There are very few things that Democratic and Republican presidential nominees Hillary Clinton and Donald Trump can agree upon. From taxes to immigration to trade deals, the candidates positions are rarely in agreement. One policy that both candidates support, however, is mandated paid maternity leave.
Trump proposes to mandate six weeks of paid leave for women who do not receive such a benefit from their employers. Clintons plan would grant 12 weeks of paid leave to new moms. The candidates suggest that their plans would not cost businesses money, claiming their programs would be financed either by eliminating fraud in unemployment insurance (Trump) or having the wealthy pay their fair share (Clinton).
What these candidates fail to realize, however, is that their policies, no matter how well-intentioned, would create difficulty for businesses and ultimately harm the very groups the candidates intend to helpwomen and families.
Suppose that either the Clinton or Trump plan were enacted and that taxpayers would pay the womens wages. This would not mean that employers would bear no costs. They would still have to pay for medical insurance and cover for the missing employees either by finding someone new (incurring search and training costs, etc.) or pay overtime to existing workers.
These costs arent trivial. When even large companies like Walmart operate on a mere 3 percent profit margin, even a slight increase in labor costs can make a big difference.
Even with this information, many people would still support such a policy, as it appears to benefit women and families. But, again, this simply isnt the case because in the face of mandated leave, women would be less likely to be hired and those who were hired would earn less than men.
Understanding why is a lesson in economics 101.
Suppose an employer is looking for a new worker. One candidate is male; the other is female. Both are in their late 20s and have equal qualifications in every respect, or perhaps the female is slightly more qualified. With mandated leave shes less likely to be hired. Why?
Because hiring her would be more expensive. Her prospective employer, looking at her age, could reasonably expect her to have a child in the next few years. That means he would have to pay for her insurance while shes on leave and pay someone to cover for her absence. So the employer would hire the man or pay the woman less, not because he hates women or families but because hes trying to run a business. Note that this creates a problem for all younger women in the labor force. Regardless of a particular womans family plans, women as a group would be more expensive to hire.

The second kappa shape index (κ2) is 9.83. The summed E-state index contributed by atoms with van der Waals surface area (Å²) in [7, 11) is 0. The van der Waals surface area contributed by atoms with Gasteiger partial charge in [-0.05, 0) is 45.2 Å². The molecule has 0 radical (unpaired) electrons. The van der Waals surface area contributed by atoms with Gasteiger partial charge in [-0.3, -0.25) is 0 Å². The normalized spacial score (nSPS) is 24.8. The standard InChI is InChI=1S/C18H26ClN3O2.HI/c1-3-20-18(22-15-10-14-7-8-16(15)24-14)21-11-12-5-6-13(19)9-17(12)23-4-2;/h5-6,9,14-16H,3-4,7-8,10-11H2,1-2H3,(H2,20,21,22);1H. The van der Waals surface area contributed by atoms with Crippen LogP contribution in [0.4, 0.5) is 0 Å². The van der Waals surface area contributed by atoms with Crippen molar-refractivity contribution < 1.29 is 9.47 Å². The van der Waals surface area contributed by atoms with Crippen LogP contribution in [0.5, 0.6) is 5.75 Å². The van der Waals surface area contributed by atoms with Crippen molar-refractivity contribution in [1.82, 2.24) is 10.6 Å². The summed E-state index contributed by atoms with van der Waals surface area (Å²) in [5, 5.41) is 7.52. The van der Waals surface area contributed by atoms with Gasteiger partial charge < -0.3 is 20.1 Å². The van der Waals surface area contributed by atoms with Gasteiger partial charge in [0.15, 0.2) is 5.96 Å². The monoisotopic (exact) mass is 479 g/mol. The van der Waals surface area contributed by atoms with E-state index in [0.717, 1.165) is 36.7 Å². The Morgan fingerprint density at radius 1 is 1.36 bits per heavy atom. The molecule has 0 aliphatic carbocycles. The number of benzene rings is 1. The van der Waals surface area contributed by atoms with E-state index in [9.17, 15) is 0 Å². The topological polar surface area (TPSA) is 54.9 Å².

Politicians and others typically point to Nordic countries as icons of maternity policy and as a counterargument to my case against it. Its often noted that these countries are wealthy, have generous paid-leave policies, and are more likely to return to the labor force after having a baby. In Norway, for example, a woman can receive 36 to 46 weeks of paid leave after the birth or adoption of a baby. In Denmark mothers can take off a full year with pay.
What these statistics leave out, however, is that women in these countries are much less likely than American women to achieve their career goals. Long leave often weakens individuals professional networks and causes many women to experience what economists call human capital depreciation, which means their skills get rusty. This is bad news when it comes time to ask for a raise or promotion. In contrast, women in the United States are much more likely to earn wages closer to their male counterparts and hold managerial and executive positions.
Instead of coercing employers into giving a set amount of leave, how about allowing women and men to engage in contractual alternatives? Lets encourage individuals to negotiate parental leave as they would salary or any other benefits.
This would allow for women who intend to have children to obtain time off without harming women as a whole.
Its not often that candidates agree on a policy. Unfortunately for women, both candidates are wrong on mandated leave.
|Abigail Hall Blanco is a Research Fellow at the Independent Institute and an Assistant Professor of Economics at the University of Tampa.|